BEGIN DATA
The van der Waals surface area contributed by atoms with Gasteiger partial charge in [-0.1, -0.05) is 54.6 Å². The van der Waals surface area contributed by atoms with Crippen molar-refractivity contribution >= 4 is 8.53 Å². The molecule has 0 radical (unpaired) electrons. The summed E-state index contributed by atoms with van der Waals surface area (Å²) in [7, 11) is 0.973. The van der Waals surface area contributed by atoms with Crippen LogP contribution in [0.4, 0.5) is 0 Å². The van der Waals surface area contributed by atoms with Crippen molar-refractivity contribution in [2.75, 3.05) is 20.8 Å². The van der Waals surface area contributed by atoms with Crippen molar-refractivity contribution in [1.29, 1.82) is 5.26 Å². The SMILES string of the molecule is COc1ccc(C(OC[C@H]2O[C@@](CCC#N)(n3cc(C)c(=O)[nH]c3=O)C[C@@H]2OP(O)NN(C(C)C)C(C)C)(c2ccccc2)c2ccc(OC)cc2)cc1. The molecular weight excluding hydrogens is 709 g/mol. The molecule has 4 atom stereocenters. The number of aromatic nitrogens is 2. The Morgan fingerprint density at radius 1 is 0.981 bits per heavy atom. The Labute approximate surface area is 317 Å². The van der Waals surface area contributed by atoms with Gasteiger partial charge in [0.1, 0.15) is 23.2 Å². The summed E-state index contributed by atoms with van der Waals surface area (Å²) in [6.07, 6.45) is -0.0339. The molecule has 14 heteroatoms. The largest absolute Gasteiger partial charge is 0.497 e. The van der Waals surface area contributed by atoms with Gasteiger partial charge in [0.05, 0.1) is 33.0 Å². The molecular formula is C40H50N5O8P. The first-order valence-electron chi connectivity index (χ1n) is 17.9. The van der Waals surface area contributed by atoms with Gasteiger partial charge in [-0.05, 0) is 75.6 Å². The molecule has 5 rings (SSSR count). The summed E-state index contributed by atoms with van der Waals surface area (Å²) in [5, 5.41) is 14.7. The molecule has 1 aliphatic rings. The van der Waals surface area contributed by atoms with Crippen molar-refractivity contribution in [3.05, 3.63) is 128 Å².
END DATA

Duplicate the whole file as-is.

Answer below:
The van der Waals surface area contributed by atoms with Gasteiger partial charge in [-0.1, -0.05) is 54.6 Å². The van der Waals surface area contributed by atoms with Crippen molar-refractivity contribution >= 4 is 8.53 Å². The molecule has 0 radical (unpaired) electrons. The summed E-state index contributed by atoms with van der Waals surface area (Å²) in [7, 11) is 0.973. The van der Waals surface area contributed by atoms with Crippen LogP contribution in [0.4, 0.5) is 0 Å². The van der Waals surface area contributed by atoms with Crippen molar-refractivity contribution in [2.75, 3.05) is 20.8 Å². The van der Waals surface area contributed by atoms with Crippen molar-refractivity contribution in [1.29, 1.82) is 5.26 Å². The SMILES string of the molecule is COc1ccc(C(OC[C@H]2O[C@@](CCC#N)(n3cc(C)c(=O)[nH]c3=O)C[C@@H]2OP(O)NN(C(C)C)C(C)C)(c2ccccc2)c2ccc(OC)cc2)cc1. The molecular weight excluding hydrogens is 709 g/mol. The molecule has 4 atom stereocenters. The number of aromatic nitrogens is 2. The Morgan fingerprint density at radius 1 is 0.981 bits per heavy atom. The Labute approximate surface area is 317 Å². The van der Waals surface area contributed by atoms with Gasteiger partial charge in [0.1, 0.15) is 23.2 Å². The summed E-state index contributed by atoms with van der Waals surface area (Å²) in [6.07, 6.45) is -0.0339. The molecule has 14 heteroatoms. The largest absolute Gasteiger partial charge is 0.497 e. The van der Waals surface area contributed by atoms with Gasteiger partial charge in [0.05, 0.1) is 33.0 Å². The molecular formula is C40H50N5O8P. The first-order valence-electron chi connectivity index (χ1n) is 17.9. The van der Waals surface area contributed by atoms with Gasteiger partial charge in [-0.05, 0) is 75.6 Å². The molecule has 5 rings (SSSR count). The summed E-state index contributed by atoms with van der Waals surface area (Å²) in [5, 5.41) is 14.7. The molecule has 1 aliphatic rings. The van der Waals surface area contributed by atoms with Crippen molar-refractivity contribution in [3.05, 3.63) is 128 Å².